I have not heard from anyone who worked on the suggested assignment, but if you did you may have looked for help on the Internet. There are countless sites offering advice or even templates so that you can just fill in the blanks. I am sure many are good sources, but one that impressed me with its variety of obituary types was https://www.obituaryhelp.net. Some prefer to leave this task to funeral home personnel who have training and experience in the proper structure of obituaries. If a formal format is preferred, then providing the names, dates and personal information to the funeral home will be all that is required of the family when you die. Since obituaries should honor and reflect the life of the deceased, writing one’s own ahead of time might be more personal. This can be detailed or perhaps just a theme, special quotes or anecdotes you want included.
Some general guidelines for writing your own obituary include:
- Write in the third person.
- Keep it short. Some obituaries are so long they are not likely to be read in their entirety, if at all. Another reason to trim it down, is cost. Newspaper charges for this service are expensive.
- The cause of death may or may not be included.
- Keep your draft updated. It may be a good idea to add notes for your family as you think of things over time.
I have read obituaries for years and often been teased about this routine, long before I reached my current age, which is well within the obituary reading range. It isn’t so much I am looking for names I recognize, although that is part of it. I find obituaries to be interesting reading. It is true there are accounts of tragedies, infants and children, those who died without any “next of kin,” but there are also the ones that are inspiring or entertaining. At one time I had a collection of hundreds that were keepers and somewhere along the way they became lost or perhaps I became embarrassed, but now I only have a few dozen. One I no longer have referred to the deceased as having “Slipped the surly bonds of earth” and that line fascinated me so I did an Internet search and found it was from the poem by John Gillespie Magee, Jr, “High Flight.”
Another newspaper page that I recall, but no longer have in my collection listed two separate obituaries that could only happen in Kentucky: both “Bubba” and “Buford” died the same day. A favorite from November 2016, has verses of songs interspersed throughout. These included the music of The Beatles, The Spinners, Poco and Steely Dan. The obituary itself is full of fun, travels and adventures of a 68-year-old.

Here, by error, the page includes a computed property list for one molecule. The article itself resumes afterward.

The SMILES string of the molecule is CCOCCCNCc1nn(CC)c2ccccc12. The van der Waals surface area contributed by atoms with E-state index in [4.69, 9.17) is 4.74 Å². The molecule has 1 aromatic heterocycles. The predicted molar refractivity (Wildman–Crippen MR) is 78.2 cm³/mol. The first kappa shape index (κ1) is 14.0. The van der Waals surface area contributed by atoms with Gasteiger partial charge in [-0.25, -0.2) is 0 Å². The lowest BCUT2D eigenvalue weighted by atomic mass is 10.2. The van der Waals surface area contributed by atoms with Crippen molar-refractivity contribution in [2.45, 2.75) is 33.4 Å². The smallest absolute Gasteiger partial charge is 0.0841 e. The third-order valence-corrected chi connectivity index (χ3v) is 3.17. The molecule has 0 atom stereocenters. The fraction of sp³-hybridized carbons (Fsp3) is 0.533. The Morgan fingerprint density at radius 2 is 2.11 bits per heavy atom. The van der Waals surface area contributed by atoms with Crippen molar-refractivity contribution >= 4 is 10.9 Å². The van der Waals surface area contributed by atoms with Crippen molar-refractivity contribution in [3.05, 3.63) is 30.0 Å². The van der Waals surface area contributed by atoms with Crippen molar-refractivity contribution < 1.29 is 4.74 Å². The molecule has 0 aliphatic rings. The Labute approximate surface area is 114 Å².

Nicknames are sometimes fun to read while imagining their origins. Some I recall include: Baldy, Tooter, Snuffy, Catfish, Peanut, Honest Frank, Blood and finally, Poboy & Buster for the same man. Curiously, of these clippings only two females had nicknames, Mu and Big Mama.
As you continue to work on your obituary please also think about your preferences for a memorial service or funeral considering music, speakers and perhaps who you would like to deliver a eulogy. Following those topics we will discuss disposal of remains and suicide in future posts.
Eventually, grief will be discussed comprehensively, but we may decide to hold off and move on to lighter subjects for a while. Feel free to provide feedback on this, as well as, anything you have to share.
“High Flight” John Gillespie Magee, Jr
Oh! I have slipped the surly bonds of earth, and danced the skies on laughter-silvered wings; Sunward I’ve climbed, and joined the tumbling mirth of sun-split clouds, —and done a hundred things you have not dreamed of —Wheeled and soared and swung high in the sunlit silence. Hov’ring there I’ve chased the shouting wind along, and flung my eager craft through footless halls of air . . . Up, up the long, delirious, burning blue I’ve topped the wind-swept heights with easy grace where never lark or even eagle flew – and, while with silent lifting mind I’ve trod the high un-trespassed sanctity of space, put out my hand, and touched the face of God.
When we hear of a theft from a hospital most of us immediately think: “drugs.” We hear of employees who slip syringes and pills into their pockets for self consumption or for sale and know they do this at great risk of being caught and punished. Addiction is at powerful epidemic proportions in Kentucky at this time, so hearing a news report of a hospital theft is not shocking.
Once though, twelve years ago I read of a theft at a hospital in Owensboro, KY that was of more interest. In fact, so unique I clipped the article from The Courier-Journal and still have it today to share with you. Here are some of the facts, perhaps you can help me to understand what might have been the motive of this particular hospital heist. The theft took place on Christmas Eve, so perhaps the culprit just needed something to give her family members on Christmas morning? Or maybe the loot was going to be sold at a late night pawn shop to support a drug habit? It is sad to imagine this individual desperate enough to risk being caught by surveillance cameras watching her as she committed this crime.